20. Steve Hickey 2015-10-26 16:12

    I don’t remember your suggestion or my response. Why would an employer want or need to have a payday lender in the middle? Whatever your idea was, I’m not for a bill to make employers offer certain benefits. It’s a culture change. We need to celebrate good corporate citizens.

    The idea works because some of us already do it. We value employees. We know emergencies come up. We know loan sharks will make it far worse. We know the pain of garnished wages and the cost to us. We are happy to cut a check early a few times a year.

    Somewhere along the way you’ve decided I’m dishonest. You have no basis. You have a picture of you and Chuck Brennan on your Facebook page, or at least you did. Why should we believe what you tell us?

  21. Rorschach 2015-10-26 16:22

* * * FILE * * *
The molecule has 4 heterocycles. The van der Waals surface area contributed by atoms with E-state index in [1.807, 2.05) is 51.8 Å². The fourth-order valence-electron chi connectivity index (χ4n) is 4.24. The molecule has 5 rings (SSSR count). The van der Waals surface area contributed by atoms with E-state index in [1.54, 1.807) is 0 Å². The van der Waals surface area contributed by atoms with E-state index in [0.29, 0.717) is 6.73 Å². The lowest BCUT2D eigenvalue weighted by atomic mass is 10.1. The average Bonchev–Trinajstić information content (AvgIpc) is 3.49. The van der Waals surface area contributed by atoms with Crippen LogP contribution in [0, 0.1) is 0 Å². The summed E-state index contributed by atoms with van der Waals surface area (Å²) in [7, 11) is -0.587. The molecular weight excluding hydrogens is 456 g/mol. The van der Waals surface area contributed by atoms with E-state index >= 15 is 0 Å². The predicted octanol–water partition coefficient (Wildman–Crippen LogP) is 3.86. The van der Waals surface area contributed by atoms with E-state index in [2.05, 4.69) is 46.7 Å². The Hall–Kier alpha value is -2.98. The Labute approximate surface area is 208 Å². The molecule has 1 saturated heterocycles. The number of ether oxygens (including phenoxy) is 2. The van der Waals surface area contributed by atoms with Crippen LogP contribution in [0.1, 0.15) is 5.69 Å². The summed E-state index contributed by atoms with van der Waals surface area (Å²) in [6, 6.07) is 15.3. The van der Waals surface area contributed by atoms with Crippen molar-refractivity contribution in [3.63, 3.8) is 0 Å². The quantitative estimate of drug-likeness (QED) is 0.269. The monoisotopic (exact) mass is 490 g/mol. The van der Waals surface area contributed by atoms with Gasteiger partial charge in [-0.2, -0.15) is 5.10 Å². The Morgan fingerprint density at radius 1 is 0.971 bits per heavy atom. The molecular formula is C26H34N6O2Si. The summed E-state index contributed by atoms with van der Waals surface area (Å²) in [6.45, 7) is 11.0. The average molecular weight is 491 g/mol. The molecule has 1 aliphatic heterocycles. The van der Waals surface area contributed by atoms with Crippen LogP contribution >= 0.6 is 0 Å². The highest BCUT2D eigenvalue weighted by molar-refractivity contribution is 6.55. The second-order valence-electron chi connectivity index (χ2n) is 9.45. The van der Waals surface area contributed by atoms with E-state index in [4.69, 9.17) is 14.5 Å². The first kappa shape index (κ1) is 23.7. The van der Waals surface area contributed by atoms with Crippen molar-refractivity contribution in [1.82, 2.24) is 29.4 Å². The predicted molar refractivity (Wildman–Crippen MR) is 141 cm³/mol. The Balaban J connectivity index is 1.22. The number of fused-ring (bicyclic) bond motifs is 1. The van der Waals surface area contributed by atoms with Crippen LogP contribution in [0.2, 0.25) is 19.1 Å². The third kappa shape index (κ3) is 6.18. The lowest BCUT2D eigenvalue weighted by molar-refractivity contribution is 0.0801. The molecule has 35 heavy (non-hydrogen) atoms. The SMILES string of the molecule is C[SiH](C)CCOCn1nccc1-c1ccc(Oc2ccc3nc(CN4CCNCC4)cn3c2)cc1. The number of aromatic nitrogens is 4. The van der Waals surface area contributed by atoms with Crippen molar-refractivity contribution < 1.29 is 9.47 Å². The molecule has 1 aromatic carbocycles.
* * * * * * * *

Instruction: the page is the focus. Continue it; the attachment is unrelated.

That’s a good idea for legislation, bearcreekbat.

    If Rep. Hickey were still a legislator perhaps he would borrow a tactic from anti-abortion activists – seeking to impose burdens on payday lenders and borrowers not unlike the burdens he imposes on abortion providers and seekers. Maybe a counseling requirement before taking out a payday loan. Then a 24 hour waiting period between appearance at a loan business and taking out the loan to think it over. Heck, link the two issues directly by requiring borrowers to sign an affidavit that the money won’t be used to pay for an abortion.

    I suspect the overlap between those who want to burden abortion and those who want to burden payday lending is small. Using anti-abortion tactics against payday lenders in the legislature would likely provoke some interesting and potentially hypocritical statements from people on both sides.

  22. troy 2015-10-26 16:39

    Steve,

    There a multitude of reasons for employers not to want to make loans some of which is because of current laws (e.g. employment law):

    1) If they do it very often, there is a question if the activity becomes subject to regulated lending laws.